Digital Twin is trending. Unless you lived under the rock for the last few years, I’m sure you heard this combination of words – Digital Twin. What is Digital Twin, where it came from and how is this related to PLM?
The definition of Digital Twin is not mature in my view. There are tons of them online. Wikipedia gives you some “formal” idea such as the following. A very abstract and not clear in my view.
A digital twin is a digital replica of a living or non-living physical entity. By bridging the physical and the virtual world, data is transmitted seamlessly allowing the virtual entity to exist simultaneously with the physical entity.
Somewhat better definition from Forbes article
…a digital twin is a virtual model of a process, product or service. This pairing of the virtual and physical worlds allows analysis of data and monitoring of systems to head off problems before they even occur, prevent downtime, develop new opportunities and even plan for the future by using simulations.
I like Forbes’ better because it has the notion of a model and not necessarily connected to the 3D representation of the product and might not have it all (eg. in case of service).
Digital Twin is becoming a powerful term and it looks like manufacturing companies (but not only) are liking it a lot. PLM vendors are not standing aside and we can see a fully blown PLM marketing is re-shaping to absorb new “Digital Twin” name for PLM marketing. And this is something I’m concerned about.
My attention was caught by Jonathan Scott’s article – How Does One Get Started with PLM and the Digital Twin? Read the article. The following passage raised a number of questions I wanted to bring up.
Product lifecycle management software and Digital Twin modeling have sort of an independent maturity at the moment. PLM has become fairly mature in terms of its core capabilities and what the vendors are offering. The adoption rate is where I think there’s still a huge spectrum and room for growth. And of course, then that relates to the level of maturity of digital tools in the market. Digital Twin is much less mature because it stands on the shoulders of PLM.
In all cases, you need some sort of virtual model on which you can overlay the sensor and performance data that comes back from the field. There is a lot of work being done there not just to figure out how you connect those two data [but how] you marry that with this low-volume data set that is the product record coming from PLM.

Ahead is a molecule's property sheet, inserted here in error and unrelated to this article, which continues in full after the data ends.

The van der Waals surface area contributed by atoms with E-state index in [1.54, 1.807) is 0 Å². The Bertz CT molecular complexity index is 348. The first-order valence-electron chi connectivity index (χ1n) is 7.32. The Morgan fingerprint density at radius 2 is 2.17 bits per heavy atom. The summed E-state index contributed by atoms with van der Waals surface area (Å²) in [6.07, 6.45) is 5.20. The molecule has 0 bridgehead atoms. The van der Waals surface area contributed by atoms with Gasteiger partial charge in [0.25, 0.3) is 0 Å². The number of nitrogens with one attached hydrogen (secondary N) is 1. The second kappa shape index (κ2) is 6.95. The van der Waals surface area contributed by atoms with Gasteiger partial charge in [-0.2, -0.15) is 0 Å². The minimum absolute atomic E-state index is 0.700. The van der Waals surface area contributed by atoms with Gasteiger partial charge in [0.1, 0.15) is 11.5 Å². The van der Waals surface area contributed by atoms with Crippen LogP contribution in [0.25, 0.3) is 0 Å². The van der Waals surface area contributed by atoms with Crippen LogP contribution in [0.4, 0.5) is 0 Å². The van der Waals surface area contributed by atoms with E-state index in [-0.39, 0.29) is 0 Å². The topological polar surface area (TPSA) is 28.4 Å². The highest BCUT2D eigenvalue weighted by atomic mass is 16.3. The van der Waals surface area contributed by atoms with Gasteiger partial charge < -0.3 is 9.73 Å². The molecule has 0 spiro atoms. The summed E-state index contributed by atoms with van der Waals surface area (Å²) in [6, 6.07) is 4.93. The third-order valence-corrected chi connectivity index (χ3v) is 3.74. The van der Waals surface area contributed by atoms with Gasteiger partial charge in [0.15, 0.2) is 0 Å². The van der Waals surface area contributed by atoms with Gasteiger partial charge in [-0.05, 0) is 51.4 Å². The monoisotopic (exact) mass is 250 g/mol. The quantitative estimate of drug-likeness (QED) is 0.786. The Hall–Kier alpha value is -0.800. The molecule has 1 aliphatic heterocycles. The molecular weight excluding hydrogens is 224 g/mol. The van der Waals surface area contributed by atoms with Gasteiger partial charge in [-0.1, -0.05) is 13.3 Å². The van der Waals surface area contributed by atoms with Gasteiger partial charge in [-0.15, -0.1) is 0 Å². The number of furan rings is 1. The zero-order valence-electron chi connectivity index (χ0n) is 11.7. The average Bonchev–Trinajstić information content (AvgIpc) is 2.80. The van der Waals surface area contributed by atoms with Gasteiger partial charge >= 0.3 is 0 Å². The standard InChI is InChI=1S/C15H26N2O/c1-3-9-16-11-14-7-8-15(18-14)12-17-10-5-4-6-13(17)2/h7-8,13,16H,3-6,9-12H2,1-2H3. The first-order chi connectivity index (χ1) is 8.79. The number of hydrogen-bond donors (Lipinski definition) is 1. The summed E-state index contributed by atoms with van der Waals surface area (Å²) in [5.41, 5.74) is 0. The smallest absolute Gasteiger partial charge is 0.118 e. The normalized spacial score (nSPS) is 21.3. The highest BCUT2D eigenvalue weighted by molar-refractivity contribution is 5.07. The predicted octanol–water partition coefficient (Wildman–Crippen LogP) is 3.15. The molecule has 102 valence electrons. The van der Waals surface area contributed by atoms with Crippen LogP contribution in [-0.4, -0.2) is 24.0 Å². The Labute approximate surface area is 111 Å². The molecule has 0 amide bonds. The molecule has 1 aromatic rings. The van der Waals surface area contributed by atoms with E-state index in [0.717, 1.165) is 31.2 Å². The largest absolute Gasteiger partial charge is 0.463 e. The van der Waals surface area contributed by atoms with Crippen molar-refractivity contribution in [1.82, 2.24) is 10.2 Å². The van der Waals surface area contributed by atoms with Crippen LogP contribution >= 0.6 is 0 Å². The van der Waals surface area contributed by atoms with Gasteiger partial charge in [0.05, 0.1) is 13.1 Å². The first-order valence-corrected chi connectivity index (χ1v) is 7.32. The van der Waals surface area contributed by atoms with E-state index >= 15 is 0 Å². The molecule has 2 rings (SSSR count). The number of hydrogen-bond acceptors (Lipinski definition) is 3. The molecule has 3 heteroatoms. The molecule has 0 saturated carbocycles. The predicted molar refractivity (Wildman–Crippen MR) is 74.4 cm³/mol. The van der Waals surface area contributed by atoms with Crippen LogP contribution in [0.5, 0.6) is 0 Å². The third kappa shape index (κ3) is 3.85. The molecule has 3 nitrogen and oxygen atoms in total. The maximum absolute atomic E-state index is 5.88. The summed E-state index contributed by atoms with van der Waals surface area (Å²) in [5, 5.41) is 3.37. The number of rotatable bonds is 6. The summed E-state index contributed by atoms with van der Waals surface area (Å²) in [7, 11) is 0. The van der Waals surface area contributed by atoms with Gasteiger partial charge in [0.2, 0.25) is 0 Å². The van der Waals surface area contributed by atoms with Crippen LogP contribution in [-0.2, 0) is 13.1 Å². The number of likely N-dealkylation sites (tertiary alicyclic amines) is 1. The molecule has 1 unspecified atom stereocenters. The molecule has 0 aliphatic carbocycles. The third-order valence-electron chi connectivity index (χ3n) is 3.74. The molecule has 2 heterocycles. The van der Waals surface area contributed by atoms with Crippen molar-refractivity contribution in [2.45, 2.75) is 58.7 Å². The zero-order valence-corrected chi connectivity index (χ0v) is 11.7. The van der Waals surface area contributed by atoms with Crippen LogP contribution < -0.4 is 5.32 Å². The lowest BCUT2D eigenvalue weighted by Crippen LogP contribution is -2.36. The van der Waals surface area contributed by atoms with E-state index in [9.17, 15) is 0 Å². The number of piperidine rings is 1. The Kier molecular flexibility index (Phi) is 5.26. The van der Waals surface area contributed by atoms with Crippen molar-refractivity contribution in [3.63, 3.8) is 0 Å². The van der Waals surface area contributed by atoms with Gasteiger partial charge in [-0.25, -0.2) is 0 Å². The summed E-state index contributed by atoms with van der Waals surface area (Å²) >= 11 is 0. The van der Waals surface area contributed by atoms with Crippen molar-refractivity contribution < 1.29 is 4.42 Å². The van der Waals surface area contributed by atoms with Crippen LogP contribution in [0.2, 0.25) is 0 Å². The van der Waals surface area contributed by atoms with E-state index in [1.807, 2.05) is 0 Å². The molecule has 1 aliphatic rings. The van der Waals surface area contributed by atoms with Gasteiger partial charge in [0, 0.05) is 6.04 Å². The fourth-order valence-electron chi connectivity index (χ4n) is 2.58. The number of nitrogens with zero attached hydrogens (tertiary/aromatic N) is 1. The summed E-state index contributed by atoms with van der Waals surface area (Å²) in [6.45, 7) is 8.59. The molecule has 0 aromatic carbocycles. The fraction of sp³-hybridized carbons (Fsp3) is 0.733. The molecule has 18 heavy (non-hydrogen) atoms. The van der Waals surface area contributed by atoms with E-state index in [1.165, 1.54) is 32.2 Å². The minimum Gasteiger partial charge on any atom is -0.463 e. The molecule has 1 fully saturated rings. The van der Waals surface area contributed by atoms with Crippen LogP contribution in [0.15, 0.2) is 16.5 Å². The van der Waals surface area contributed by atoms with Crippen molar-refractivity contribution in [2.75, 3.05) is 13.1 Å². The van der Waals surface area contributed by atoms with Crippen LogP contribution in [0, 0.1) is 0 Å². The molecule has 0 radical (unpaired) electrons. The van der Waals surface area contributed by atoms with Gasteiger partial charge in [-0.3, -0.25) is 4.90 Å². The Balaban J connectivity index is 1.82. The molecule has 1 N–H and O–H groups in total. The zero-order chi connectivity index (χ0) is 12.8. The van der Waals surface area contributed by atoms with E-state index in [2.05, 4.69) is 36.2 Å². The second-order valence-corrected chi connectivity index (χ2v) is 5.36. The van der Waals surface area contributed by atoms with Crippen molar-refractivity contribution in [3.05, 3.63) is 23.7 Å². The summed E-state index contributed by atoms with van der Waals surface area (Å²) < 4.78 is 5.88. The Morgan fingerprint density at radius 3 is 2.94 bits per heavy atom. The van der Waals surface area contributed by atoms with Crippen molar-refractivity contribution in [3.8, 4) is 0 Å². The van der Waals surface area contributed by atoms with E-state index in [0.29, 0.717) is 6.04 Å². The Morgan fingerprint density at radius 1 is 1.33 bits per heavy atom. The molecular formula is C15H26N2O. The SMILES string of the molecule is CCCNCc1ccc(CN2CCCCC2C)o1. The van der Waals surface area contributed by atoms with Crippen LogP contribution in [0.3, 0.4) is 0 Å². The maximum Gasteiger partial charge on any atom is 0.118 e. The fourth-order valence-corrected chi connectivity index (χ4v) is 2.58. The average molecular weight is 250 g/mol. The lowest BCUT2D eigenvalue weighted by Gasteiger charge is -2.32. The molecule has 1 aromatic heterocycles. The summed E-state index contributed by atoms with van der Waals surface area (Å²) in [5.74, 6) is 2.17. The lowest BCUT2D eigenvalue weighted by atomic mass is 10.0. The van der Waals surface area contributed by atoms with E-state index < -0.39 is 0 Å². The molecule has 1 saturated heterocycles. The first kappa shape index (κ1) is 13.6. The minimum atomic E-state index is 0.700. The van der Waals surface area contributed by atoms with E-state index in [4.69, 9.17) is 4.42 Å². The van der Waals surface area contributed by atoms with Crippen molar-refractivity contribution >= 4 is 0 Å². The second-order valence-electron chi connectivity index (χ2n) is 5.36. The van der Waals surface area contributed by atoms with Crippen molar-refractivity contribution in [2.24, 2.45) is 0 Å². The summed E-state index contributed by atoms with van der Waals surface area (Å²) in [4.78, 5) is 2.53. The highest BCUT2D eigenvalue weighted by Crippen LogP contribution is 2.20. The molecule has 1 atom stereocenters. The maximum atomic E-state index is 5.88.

The article suggests that Digital Twin is standing on the shoulders of PLM, which as far as I understand means to use existing PLM infrastructure for Digital Twin(s) models. Here are a few thoughts on why it might be not a good idea.
1- PLM is not ready for complex models.
PLM data modeling is focused on engineering data and less ready to manage complex data models. The flexibility of most PLM systems is limited, data schemas are not easy to change, especially when you need to adapt it for different types of models.
2- SQL data management.
Most of PLM solutions today are using relational SQL databases mostly focused on transactional data and can be sub-optimal to store a variety of data and models needed for Digital Twin. SQL databases might not scale or be sub-optimal for large volumes of modeling data.
3- Limited tenant model to access data from multiple organizations.
Digital Twin requires a variety of data shared between different companies (OEMs, service, customers). A majority of existing PLM systems is a single-tenant and might have a limitation with how access to the information can be organized.
What is my conclusion? In my view, Digital Twin concepts go much beyond data management used in current PLM platforms. Existing PLM platforms (most of them were developed 20+ years ago) can be sub-optimal as a foundation for Digital Twin from different standpoints – SQL database technology, data modeling principles, and tenant organization. Modern cloud data management services can provide a better technological stack, hosted differently and provide enhanced data modeling and logical data organization paradigm to serve as a foundation for Digital Twin. Just my thoughts…
Disclaimer: I’m co-founder and CEO of OpenBOM developing cloud-based bill of materials and inventory management tool for manufacturing companies, hardware startups, and supply chain. My opinion can be unintentionally biased.